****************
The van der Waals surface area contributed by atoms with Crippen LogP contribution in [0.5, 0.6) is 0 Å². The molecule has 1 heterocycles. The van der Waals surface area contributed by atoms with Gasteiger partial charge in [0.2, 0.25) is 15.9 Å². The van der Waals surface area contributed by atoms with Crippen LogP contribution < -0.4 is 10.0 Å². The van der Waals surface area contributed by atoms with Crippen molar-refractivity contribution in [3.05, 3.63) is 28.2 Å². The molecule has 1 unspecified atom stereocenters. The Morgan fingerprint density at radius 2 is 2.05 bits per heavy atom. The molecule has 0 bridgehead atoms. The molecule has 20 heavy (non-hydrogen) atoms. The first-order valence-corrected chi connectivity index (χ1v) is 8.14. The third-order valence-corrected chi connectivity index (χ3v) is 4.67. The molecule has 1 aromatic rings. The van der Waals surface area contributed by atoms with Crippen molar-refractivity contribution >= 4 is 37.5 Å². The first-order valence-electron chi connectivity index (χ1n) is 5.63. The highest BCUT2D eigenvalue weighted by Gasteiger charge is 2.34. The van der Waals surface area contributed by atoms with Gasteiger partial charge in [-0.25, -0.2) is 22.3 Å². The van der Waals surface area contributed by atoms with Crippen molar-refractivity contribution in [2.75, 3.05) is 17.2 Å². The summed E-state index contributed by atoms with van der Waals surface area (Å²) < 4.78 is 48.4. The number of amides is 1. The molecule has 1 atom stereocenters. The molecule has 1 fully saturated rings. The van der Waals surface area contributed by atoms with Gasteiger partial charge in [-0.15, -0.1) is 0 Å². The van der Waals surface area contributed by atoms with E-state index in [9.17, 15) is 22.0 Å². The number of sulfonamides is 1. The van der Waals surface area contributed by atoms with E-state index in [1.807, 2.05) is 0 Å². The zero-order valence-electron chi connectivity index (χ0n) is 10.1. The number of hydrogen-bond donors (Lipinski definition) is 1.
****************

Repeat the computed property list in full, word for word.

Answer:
The van der Waals surface area contributed by atoms with Crippen LogP contribution in [0.5, 0.6) is 0 Å². The molecule has 1 heterocycles. The van der Waals surface area contributed by atoms with Gasteiger partial charge in [0.2, 0.25) is 15.9 Å². The van der Waals surface area contributed by atoms with Crippen LogP contribution < -0.4 is 10.0 Å². The van der Waals surface area contributed by atoms with Crippen molar-refractivity contribution in [3.05, 3.63) is 28.2 Å². The molecule has 1 unspecified atom stereocenters. The Morgan fingerprint density at radius 2 is 2.05 bits per heavy atom. The molecule has 0 bridgehead atoms. The molecule has 20 heavy (non-hydrogen) atoms. The first-order valence-corrected chi connectivity index (χ1v) is 8.14. The third-order valence-corrected chi connectivity index (χ3v) is 4.67. The molecule has 1 aromatic rings. The van der Waals surface area contributed by atoms with Crippen molar-refractivity contribution >= 4 is 37.5 Å². The first-order valence-electron chi connectivity index (χ1n) is 5.63. The highest BCUT2D eigenvalue weighted by Gasteiger charge is 2.34. The van der Waals surface area contributed by atoms with Gasteiger partial charge in [-0.25, -0.2) is 22.3 Å². The van der Waals surface area contributed by atoms with Crippen molar-refractivity contribution in [2.75, 3.05) is 17.2 Å². The summed E-state index contributed by atoms with van der Waals surface area (Å²) < 4.78 is 48.4. The number of amides is 1. The molecule has 1 atom stereocenters. The molecule has 1 fully saturated rings. The van der Waals surface area contributed by atoms with Gasteiger partial charge in [-0.15, -0.1) is 0 Å². The van der Waals surface area contributed by atoms with E-state index in [9.17, 15) is 22.0 Å². The number of sulfonamides is 1. The van der Waals surface area contributed by atoms with E-state index in [1.807, 2.05) is 0 Å². The zero-order valence-electron chi connectivity index (χ0n) is 10.1. The number of hydrogen-bond donors (Lipinski definition) is 1.